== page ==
CentOS Command Line: Common Commands and Detailed Explanations

File and Directory Management

  1. ls: List files and directories in the current directory. It displays the names of files and directories present in the current directory.

    Example: ls

  2. pwd: Print the full path of the current directory. It helps you know where you are in the file system.

    Example: pwd

  3. cd <directory>: Change to the specified directory. By using this command, you can navigate between directories in your file system.

    Example: cd /home/user/documents

  4. touch <filename>: Create a new file or update the modification time of an existing file. If the file already exists, it will update the modification time.

    Example: touch newfile.txt

  5. cp <source> <destination>: Copy a file or directory from the source location to the destination location. You can copy multiple files or directories by specifying multiple sources.


    • cp file.txt /home/user/documents/ (copy a file)
    • cp -r folder1 /home/user/documents/ (copy a directory)
  6. mv <source> <destination>: Move or rename a file or directory from the source location to the destination location. If the destination is a new name, it will rename; if it is a new path, it will move.


    • mv file.txt /home/user/documents/file_new.txt (rename a file)
    • mv folder1 /home/user/documents/ (move a directory)
  7. rm <file>: Remove a file. Note that this command will delete the file without any confirmation, so use it with caution.

    Example: rm file.txt

  8. mkdir <directory>: Create a new directory with the specified name.

    Example: mkdir new_folder

  9. rmdir <directory>: Remove an empty directory. Note that you can only remove an empty directory using this command.

    Example: rmdir empty_folder

File and Directory Permission Management

  1. chmod <permissions> <file/directory>: Change the access permissions of a file or directory according to the specified permissions. Common permissions include "r" (read), "w" (write), and "x" (execute).

    Example: chmod u+rwx file.txt (add read, write, execute permissions for the owner)

  2. chown <user>:<group> <file/directory>: Change the owner of a file or directory to the specified user and group.

    Example: chown user1:group1 file.txt (set the owner and group for file.txt)

Process and Service Management

  1. ps: List the running processes. This command displays a list of processes and their corresponding Process IDs (PID).

    Example: ps

  2. top: Display the running processes and system resources. This command provides an interactive interface to view running processes and monitor system resources such as CPU, RAM.

    Example: top

  3. kill <PID>: Terminate the process with the specified Process ID (PID). This command sends a signal to stop the process, allowing it to exit or shut down.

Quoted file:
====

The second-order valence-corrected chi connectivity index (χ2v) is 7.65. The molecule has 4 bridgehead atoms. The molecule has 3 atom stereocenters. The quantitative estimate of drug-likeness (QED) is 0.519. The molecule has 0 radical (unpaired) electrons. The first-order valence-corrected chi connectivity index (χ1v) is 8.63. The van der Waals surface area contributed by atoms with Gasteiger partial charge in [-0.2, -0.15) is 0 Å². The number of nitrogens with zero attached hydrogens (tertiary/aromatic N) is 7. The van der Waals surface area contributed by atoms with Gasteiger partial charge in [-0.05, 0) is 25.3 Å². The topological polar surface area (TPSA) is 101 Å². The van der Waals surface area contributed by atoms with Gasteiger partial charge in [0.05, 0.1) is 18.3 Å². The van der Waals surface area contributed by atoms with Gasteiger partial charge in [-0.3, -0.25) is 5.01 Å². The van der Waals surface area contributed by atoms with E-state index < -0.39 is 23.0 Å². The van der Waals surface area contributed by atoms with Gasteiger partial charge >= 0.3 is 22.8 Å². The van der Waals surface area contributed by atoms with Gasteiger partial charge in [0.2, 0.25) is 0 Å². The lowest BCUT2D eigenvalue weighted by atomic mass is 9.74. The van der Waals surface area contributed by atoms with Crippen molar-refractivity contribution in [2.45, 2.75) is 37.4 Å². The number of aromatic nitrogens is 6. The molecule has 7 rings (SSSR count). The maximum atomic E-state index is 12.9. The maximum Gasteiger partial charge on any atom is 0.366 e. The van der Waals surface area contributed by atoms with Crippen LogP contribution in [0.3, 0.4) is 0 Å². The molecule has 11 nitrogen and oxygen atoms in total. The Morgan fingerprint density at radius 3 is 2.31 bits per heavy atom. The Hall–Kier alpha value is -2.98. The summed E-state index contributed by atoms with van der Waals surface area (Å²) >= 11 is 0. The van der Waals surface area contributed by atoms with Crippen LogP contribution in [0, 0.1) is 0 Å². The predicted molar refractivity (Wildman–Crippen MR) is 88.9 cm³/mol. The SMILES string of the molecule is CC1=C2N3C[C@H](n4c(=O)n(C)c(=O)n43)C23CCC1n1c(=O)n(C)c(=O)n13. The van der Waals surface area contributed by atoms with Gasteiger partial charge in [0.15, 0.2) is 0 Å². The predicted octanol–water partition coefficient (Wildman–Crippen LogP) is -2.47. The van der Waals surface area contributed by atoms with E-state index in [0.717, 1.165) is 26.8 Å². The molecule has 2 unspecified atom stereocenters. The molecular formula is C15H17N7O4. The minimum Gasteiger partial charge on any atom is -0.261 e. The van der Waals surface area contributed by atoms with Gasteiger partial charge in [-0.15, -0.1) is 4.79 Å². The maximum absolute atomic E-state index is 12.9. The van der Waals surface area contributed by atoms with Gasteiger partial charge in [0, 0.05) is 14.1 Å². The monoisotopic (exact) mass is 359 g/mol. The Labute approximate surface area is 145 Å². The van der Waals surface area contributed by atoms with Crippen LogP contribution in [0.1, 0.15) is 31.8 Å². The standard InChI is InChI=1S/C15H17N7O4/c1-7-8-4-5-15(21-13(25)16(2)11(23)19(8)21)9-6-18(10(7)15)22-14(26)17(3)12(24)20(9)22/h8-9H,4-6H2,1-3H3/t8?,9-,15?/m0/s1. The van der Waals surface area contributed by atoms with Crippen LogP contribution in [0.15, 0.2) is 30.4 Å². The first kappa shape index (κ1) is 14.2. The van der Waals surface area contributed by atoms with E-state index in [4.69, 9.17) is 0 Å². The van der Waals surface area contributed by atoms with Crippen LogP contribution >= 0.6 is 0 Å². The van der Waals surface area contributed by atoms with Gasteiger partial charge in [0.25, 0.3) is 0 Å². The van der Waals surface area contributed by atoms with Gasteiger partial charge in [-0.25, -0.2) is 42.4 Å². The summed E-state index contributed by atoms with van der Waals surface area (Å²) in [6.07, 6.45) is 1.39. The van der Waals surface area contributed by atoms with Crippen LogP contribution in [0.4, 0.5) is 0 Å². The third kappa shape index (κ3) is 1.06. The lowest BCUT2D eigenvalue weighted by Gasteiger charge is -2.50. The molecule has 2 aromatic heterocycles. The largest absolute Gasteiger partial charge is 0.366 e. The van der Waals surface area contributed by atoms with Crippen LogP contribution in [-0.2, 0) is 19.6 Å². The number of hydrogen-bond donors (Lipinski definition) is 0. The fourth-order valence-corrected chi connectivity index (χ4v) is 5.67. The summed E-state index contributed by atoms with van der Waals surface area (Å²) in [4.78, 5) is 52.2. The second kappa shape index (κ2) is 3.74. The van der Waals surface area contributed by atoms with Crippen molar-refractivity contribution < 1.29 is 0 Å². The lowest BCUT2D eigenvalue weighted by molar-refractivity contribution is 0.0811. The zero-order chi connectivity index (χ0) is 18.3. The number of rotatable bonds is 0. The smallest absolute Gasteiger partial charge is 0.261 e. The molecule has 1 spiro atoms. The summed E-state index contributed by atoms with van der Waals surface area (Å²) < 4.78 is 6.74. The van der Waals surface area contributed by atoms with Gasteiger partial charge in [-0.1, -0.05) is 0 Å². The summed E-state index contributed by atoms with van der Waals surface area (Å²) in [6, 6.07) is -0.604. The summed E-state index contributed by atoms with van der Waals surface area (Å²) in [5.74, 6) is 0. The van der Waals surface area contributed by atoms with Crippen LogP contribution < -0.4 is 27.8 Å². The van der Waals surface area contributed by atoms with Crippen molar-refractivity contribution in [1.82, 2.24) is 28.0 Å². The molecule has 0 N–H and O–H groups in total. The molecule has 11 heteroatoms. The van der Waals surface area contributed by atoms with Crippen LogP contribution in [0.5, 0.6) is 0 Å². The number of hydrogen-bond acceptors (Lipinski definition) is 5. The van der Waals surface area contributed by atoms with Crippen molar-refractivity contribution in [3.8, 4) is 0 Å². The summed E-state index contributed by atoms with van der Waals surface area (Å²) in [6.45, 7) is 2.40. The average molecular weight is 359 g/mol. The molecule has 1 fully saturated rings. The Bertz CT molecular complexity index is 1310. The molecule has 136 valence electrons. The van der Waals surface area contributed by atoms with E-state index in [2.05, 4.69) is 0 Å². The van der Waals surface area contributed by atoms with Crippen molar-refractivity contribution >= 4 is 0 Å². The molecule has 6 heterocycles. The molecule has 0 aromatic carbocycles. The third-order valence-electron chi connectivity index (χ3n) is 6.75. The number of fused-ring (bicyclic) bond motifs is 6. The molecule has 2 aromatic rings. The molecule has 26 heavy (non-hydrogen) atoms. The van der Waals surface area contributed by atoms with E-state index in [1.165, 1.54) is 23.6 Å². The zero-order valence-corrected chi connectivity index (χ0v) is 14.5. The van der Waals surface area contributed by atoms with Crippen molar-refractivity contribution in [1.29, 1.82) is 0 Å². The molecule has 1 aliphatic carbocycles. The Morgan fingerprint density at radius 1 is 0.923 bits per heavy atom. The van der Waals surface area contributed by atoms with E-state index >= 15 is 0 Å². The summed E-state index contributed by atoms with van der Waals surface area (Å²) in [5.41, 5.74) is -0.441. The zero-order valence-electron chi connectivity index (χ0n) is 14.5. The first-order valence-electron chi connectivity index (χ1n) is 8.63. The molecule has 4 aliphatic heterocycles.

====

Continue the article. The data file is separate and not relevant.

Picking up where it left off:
Example: kill 1234 (terminate the process with PID 1234)

  4. systemctl start <service>: Start the specified service. A service is a program that runs in the background of the system, and this command starts it.

    Example: systemctl start httpd (start the Apache service)

  5. systemctl stop <service>: Stop the specified service. This command stops a running service.

    Example: systemctl stop httpd (stop the Apache service)

  6. systemctl restart <service>: Restart the specified service. This command stops and starts the service.

    Example: systemctl restart httpd (restart the Apache service)

  7. systemctl status <service>: Display the status of the specified service. This command shows whether the service is running or not, and its status.

    Example: systemctl status httpd (show the status of the Apache service)

Package Management

  1. yum install <package>: Install a software package from the CentOS repository.

    Example: yum install nginx (install Nginx)

  2. yum update <package>: Update the installed software package to the latest version.

    Example: yum update nginx (update Nginx)

  3. yum remove <package>: Remove an installed package from the system.

    Example: yum remove nginx (remove Nginx)

Network Management

  1. ifconfig: Display information about network devices and IP addresses of the system.

    Example: ifconfig

  2. ip addr: Display information about network devices and IP addresses of the system. This command is similar to ifconfig.

    Example: ip addr

  3. ping <hostname/IP>: Check network connectivity to a specified IP address or domain name by sending packets and waiting for a response.

    Example: ping google.com

  4. curl <URL>: Fetch content from a URL. This command is often used to download data from websites and display the results on the command line.

    Example: curl https://www.example.com

Command History Management

  1. history: Display the history of previously executed commands. This command lists the commands executed in the current session.

    Example: history


These are some of the common and useful command line commands in CentOS. Depending on your needs and purposes, you can use these commands to manage your system and perform basic tasks.